What Happened to Roy Moore? The Alabama Judge Was Finally Suspended
The long-running saga of Roy Moore, the Alabama judge who refused to permit gay marriages in his state despite a U.S. Supreme Court ruling requiring him to do so, appears to have reached an end. Moore was suspended for the rest of his term for defying SCOTUS on gay marriage. Here’s what happened, and why it took so long.
It was a long and winding journey that led to Moore’s suspension. When he announced in 2015 that, as Chief Justice of the Alabama Supreme Court, he simply wouldn’t allow marriage licences to be issued to same-sex couples, regardless of what the Supreme Court said, many wondered why this didn’t lead to his immediate removal from the bench. The short answer is that this controversy involved several intertwining lawsuits and complaints, and they hadn’t all made their way through the courts until now.
Moore’s crusade against marriage equality began in January 2015, when a federal judge ruled that Alabama’s anti-gay marriage law was unconstitutional, thus clearing the way for gay marriage in the state. But Moore, a staunch opponent of marriage equality, told Alabama probate judges that they didn’t need to abide by this ruling, and in March, he officially ordered judges not to issue same-sex marriage licenses.
Three months later, the U.S. Supreme Court struck down all gay marriage bans in the country in its sweeping Obergefell v. Hodges decision. But Moore stuck to his guns, and made public comments implying — though not explicitly stating — that probate judges in the state shouldn’t abide by the ruling.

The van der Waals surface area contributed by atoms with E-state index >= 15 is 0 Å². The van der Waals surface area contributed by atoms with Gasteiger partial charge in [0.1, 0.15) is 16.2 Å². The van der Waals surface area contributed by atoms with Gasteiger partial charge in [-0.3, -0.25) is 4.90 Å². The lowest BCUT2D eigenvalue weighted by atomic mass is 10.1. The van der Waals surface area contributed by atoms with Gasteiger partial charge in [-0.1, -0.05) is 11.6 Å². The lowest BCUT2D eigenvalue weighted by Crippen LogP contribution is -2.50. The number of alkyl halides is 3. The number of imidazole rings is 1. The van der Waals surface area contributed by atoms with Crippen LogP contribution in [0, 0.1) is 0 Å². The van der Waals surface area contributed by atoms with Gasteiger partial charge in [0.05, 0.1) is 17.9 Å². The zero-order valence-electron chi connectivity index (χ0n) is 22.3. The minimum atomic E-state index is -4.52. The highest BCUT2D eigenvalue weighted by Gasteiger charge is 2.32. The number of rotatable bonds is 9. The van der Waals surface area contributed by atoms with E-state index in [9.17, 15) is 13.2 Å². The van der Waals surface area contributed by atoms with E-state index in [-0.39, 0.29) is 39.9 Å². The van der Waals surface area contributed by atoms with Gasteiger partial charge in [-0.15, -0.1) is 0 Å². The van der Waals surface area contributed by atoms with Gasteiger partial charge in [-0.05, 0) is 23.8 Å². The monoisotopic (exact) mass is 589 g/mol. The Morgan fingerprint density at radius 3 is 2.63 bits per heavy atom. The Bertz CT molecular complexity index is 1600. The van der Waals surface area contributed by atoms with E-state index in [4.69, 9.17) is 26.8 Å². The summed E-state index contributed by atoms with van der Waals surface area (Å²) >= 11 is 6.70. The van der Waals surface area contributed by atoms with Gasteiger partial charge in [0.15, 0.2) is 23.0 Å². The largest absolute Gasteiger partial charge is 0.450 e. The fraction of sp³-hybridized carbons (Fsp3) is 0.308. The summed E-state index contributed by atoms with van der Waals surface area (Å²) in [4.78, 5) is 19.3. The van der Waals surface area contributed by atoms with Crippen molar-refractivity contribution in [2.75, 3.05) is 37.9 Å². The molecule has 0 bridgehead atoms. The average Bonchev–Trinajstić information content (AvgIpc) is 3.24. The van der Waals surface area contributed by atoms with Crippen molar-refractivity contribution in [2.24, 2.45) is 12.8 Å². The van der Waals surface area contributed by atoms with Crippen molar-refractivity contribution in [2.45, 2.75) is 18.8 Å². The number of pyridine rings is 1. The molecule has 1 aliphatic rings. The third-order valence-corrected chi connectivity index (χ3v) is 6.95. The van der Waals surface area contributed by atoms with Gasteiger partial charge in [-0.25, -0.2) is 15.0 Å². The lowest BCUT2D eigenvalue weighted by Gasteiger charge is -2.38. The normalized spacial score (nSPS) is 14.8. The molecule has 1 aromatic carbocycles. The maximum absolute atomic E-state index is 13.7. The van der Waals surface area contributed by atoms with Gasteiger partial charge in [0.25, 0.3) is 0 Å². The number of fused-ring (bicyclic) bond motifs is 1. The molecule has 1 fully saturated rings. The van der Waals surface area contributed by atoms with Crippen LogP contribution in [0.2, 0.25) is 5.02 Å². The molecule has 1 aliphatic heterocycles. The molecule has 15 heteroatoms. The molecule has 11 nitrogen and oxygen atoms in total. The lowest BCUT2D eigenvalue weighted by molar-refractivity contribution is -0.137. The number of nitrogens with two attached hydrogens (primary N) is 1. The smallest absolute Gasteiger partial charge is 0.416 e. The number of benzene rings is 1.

In July, the Southern Poverty Law Center filed an ethics complaint against Moore. (This wasn’t the first time it had done so.) Moore countered by issuing an administrative order clarifying that state judges should not issue same-sex marriage certificates, and the SPLC filed a supplemental ethics complaint against that decision as well.
The Alabama Judicial Inquiry Commission heard those complaints, and in May 2016, it temporarily suspended Moore from the bench so that the Alabama Court of the Judiciary could hear the case against him.
Finally, on Friday, the Alabama Court of the Judiciary issued its ruling on the case, ordering that Moore be suspended (though not removed) without pay until the end of his term in 2019. By that point, Moore will be 69, making him ineligible by state law to run for chief justice again, so this suspension effectively ends his judicial career.
There’s one more loose end. Moore’s legal team says that he’ll be appealing the decision, and that appeal will go to the Alabama Supreme Court, of which Moore — despite his suspension — is still officially chief justice. Does that mean Moore will be ruling on the merits of his own suspension? Thankfully, no. In its ruling Friday, the Alabama Court of the Judiciary made clear that Moore’s suspension is “effective immediately.” So if the Alabama Supreme Court does take up the appeal, it’ll rule on it without Moore on the bench. Which is for the best.
The takeaway here is rather simple. You can’t defy an unambiguous ruling from the U.S. Supreme Court just because you personally disagree with it. You can stall for time, as Moore did, but the point of the Supreme Court is to settle matters once and for all. Marriage equality is the law of the land, full stop, and all Moore has to show for trying to reject this reality is a cessation of his paychecks and a premature end to his judicial career.